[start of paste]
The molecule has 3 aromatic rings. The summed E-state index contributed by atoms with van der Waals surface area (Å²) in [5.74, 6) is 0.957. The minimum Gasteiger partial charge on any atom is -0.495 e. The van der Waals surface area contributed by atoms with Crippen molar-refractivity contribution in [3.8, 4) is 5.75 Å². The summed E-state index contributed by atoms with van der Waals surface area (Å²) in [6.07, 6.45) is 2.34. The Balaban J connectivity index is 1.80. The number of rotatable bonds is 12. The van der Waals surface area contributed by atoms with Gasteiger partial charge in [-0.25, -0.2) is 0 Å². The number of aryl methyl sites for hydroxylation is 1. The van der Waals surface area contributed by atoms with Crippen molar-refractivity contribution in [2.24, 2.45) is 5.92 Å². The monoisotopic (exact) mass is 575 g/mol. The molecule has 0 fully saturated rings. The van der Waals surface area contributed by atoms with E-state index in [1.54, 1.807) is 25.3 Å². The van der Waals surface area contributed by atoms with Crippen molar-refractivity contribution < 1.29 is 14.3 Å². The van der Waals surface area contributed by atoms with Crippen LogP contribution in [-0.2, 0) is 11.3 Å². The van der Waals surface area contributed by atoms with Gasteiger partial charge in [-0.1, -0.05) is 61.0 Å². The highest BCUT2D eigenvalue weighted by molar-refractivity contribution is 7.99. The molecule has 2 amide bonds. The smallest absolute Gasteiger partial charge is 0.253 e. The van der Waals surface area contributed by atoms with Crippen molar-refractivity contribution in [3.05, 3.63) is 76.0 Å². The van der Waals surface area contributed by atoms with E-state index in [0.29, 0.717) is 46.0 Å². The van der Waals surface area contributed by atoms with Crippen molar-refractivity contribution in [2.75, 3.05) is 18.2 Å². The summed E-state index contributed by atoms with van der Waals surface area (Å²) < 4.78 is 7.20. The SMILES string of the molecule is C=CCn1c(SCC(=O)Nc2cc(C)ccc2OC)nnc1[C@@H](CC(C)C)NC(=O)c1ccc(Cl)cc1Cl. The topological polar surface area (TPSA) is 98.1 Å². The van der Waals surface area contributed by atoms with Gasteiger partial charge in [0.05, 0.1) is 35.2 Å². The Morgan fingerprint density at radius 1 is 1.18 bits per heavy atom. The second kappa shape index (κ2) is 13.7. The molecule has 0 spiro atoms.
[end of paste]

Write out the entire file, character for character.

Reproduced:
The molecule has 3 aromatic rings. The summed E-state index contributed by atoms with van der Waals surface area (Å²) in [5.74, 6) is 0.957. The minimum Gasteiger partial charge on any atom is -0.495 e. The van der Waals surface area contributed by atoms with Crippen molar-refractivity contribution in [3.8, 4) is 5.75 Å². The summed E-state index contributed by atoms with van der Waals surface area (Å²) in [6.07, 6.45) is 2.34. The Balaban J connectivity index is 1.80. The number of rotatable bonds is 12. The van der Waals surface area contributed by atoms with Gasteiger partial charge in [-0.25, -0.2) is 0 Å². The number of aryl methyl sites for hydroxylation is 1. The van der Waals surface area contributed by atoms with Crippen molar-refractivity contribution in [2.24, 2.45) is 5.92 Å². The monoisotopic (exact) mass is 575 g/mol. The molecule has 0 fully saturated rings. The van der Waals surface area contributed by atoms with E-state index in [1.54, 1.807) is 25.3 Å². The van der Waals surface area contributed by atoms with Crippen molar-refractivity contribution < 1.29 is 14.3 Å². The van der Waals surface area contributed by atoms with Crippen LogP contribution in [-0.2, 0) is 11.3 Å². The van der Waals surface area contributed by atoms with Gasteiger partial charge in [-0.1, -0.05) is 61.0 Å². The highest BCUT2D eigenvalue weighted by molar-refractivity contribution is 7.99. The molecule has 2 amide bonds. The smallest absolute Gasteiger partial charge is 0.253 e. The van der Waals surface area contributed by atoms with Crippen molar-refractivity contribution in [3.05, 3.63) is 76.0 Å². The van der Waals surface area contributed by atoms with E-state index in [0.29, 0.717) is 46.0 Å². The van der Waals surface area contributed by atoms with Crippen molar-refractivity contribution in [2.75, 3.05) is 18.2 Å². The summed E-state index contributed by atoms with van der Waals surface area (Å²) < 4.78 is 7.20. The SMILES string of the molecule is C=CCn1c(SCC(=O)Nc2cc(C)ccc2OC)nnc1[C@@H](CC(C)C)NC(=O)c1ccc(Cl)cc1Cl. The topological polar surface area (TPSA) is 98.1 Å². The van der Waals surface area contributed by atoms with Gasteiger partial charge in [0.05, 0.1) is 35.2 Å². The Morgan fingerprint density at radius 1 is 1.18 bits per heavy atom. The second kappa shape index (κ2) is 13.7. The molecule has 0 spiro atoms.